India's prime minister Manmohan Singh demanded that Italy return two marines Massimiliano Latorre and Salvatore Girone accused of shooting dead two fishermen last year.

Amid strained diplomatic relationship between the two countries, Singh deemed Italy's foreign ministry decision not to return the marines as "unacceptable". "They violate every rule of diplomatic discourse and call into question solemn commitments given by the accredited representative of a sovereign government to our Supreme Court," he told Parliament.

"Our government has insisted that the Italian authorities respect the undertaking they had given to the Supreme Court and return the two accused persons to stand trial in India," he said. If they don't, "there will be consequences."

The Indian government allowed the two marines, who are accused of shooting dead two fishermen they say they mistook for pirates, to come back home in February to vote in national elections with a promise from the Italian ambassador that they would return to stand trial. However, the Italian government announced on Monday that its two nationals would remain in their home country.

"Italy has informed the Indian government that, given the formal initiation of an international dispute between the two states, the marines will not return at the end of their home leave," said Italy's foreign minister Giulio Terzi.

"Italy always maintained that the Indian authorities' behaviour violates international law, in particular, it violates the right of immunity from the foreign country's judicial system."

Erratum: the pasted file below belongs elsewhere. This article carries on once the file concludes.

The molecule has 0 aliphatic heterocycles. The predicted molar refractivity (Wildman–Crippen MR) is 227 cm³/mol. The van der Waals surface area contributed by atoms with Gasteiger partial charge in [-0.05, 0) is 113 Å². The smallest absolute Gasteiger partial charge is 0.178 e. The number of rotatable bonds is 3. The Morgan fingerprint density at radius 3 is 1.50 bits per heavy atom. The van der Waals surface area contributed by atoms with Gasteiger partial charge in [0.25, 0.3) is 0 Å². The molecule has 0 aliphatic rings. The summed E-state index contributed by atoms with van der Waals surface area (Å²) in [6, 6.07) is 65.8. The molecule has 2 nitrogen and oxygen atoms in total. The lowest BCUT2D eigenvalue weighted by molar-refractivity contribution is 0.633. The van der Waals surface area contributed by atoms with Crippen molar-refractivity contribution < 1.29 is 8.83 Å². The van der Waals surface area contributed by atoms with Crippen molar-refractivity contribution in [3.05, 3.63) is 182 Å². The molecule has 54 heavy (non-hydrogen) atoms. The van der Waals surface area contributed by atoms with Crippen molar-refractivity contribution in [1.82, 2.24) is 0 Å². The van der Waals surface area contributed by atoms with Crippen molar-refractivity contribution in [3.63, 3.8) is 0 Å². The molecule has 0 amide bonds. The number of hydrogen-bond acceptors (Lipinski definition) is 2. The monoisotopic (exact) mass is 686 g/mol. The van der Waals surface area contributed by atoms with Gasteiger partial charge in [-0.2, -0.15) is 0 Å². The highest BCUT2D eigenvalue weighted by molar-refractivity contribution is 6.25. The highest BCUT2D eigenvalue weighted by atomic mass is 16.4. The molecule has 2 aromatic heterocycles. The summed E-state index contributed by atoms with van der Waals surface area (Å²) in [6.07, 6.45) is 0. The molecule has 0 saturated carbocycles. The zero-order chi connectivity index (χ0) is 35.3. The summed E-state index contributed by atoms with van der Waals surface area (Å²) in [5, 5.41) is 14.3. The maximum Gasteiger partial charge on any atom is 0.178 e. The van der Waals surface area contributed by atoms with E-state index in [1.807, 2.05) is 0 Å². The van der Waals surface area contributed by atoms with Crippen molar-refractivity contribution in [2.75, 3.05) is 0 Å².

He said that Italy was still prepared to work out a deal, "even with an international sentence or a judicial resolution".

In February, India's supreme court ruled that India had the judicial right to try the marines, setting the stage for a criminal trial. Rome had argued that the shooting, which was off the coast of Kerala, southern India, had taken place in international waters.

India's former foreign secretary Lalit Mansingh said India should follow a calibrated diplomatic strategy.

"India should make a strong representation to the Italian government that this is a breach of agreement and contempt of India's judicial system," he said. "The message can be conveyed through diplomatic channels, and also informally, that in view of this kind of behavior, India would consider debarring Italian companies from taking part in government tenders," Mansingh said.

"Today all European countries are looking at India as a potential market and a place for investment. If the Italians foolishly want to get out of this market, then so be it. The loss will be theirs," he said.